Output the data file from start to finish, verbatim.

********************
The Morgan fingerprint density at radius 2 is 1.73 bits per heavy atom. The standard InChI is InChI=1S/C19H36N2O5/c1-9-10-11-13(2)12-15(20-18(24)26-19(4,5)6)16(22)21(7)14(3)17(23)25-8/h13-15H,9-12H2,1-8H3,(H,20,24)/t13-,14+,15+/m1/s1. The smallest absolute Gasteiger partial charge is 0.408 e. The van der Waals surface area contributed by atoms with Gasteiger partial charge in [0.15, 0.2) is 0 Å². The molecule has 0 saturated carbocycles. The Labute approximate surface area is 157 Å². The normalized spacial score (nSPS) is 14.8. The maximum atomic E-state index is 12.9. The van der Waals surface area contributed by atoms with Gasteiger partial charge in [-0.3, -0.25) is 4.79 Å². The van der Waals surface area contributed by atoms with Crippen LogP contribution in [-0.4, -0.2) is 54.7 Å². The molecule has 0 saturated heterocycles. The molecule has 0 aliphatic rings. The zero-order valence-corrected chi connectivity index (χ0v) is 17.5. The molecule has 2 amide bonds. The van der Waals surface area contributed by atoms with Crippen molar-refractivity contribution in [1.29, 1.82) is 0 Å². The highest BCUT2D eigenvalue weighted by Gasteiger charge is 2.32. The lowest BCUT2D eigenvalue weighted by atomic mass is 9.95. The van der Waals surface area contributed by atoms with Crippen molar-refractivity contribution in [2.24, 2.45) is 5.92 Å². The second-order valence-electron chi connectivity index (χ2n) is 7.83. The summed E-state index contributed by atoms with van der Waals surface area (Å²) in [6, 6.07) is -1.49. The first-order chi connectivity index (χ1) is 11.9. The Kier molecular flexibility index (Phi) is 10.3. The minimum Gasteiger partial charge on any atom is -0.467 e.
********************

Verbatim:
The Morgan fingerprint density at radius 2 is 1.73 bits per heavy atom. The standard InChI is InChI=1S/C19H36N2O5/c1-9-10-11-13(2)12-15(20-18(24)26-19(4,5)6)16(22)21(7)14(3)17(23)25-8/h13-15H,9-12H2,1-8H3,(H,20,24)/t13-,14+,15+/m1/s1. The smallest absolute Gasteiger partial charge is 0.408 e. The van der Waals surface area contributed by atoms with Gasteiger partial charge in [0.15, 0.2) is 0 Å². The molecule has 0 saturated carbocycles. The Labute approximate surface area is 157 Å². The normalized spacial score (nSPS) is 14.8. The maximum atomic E-state index is 12.9. The van der Waals surface area contributed by atoms with Gasteiger partial charge in [-0.3, -0.25) is 4.79 Å². The van der Waals surface area contributed by atoms with Crippen LogP contribution in [-0.4, -0.2) is 54.7 Å². The molecule has 0 saturated heterocycles. The molecule has 0 aliphatic rings. The zero-order valence-corrected chi connectivity index (χ0v) is 17.5. The molecule has 2 amide bonds. The van der Waals surface area contributed by atoms with Crippen molar-refractivity contribution in [1.29, 1.82) is 0 Å². The highest BCUT2D eigenvalue weighted by Gasteiger charge is 2.32. The lowest BCUT2D eigenvalue weighted by atomic mass is 9.95. The van der Waals surface area contributed by atoms with Crippen molar-refractivity contribution in [2.24, 2.45) is 5.92 Å². The second-order valence-electron chi connectivity index (χ2n) is 7.83. The summed E-state index contributed by atoms with van der Waals surface area (Å²) in [6, 6.07) is -1.49. The first-order chi connectivity index (χ1) is 11.9. The Kier molecular flexibility index (Phi) is 10.3. The minimum Gasteiger partial charge on any atom is -0.467 e.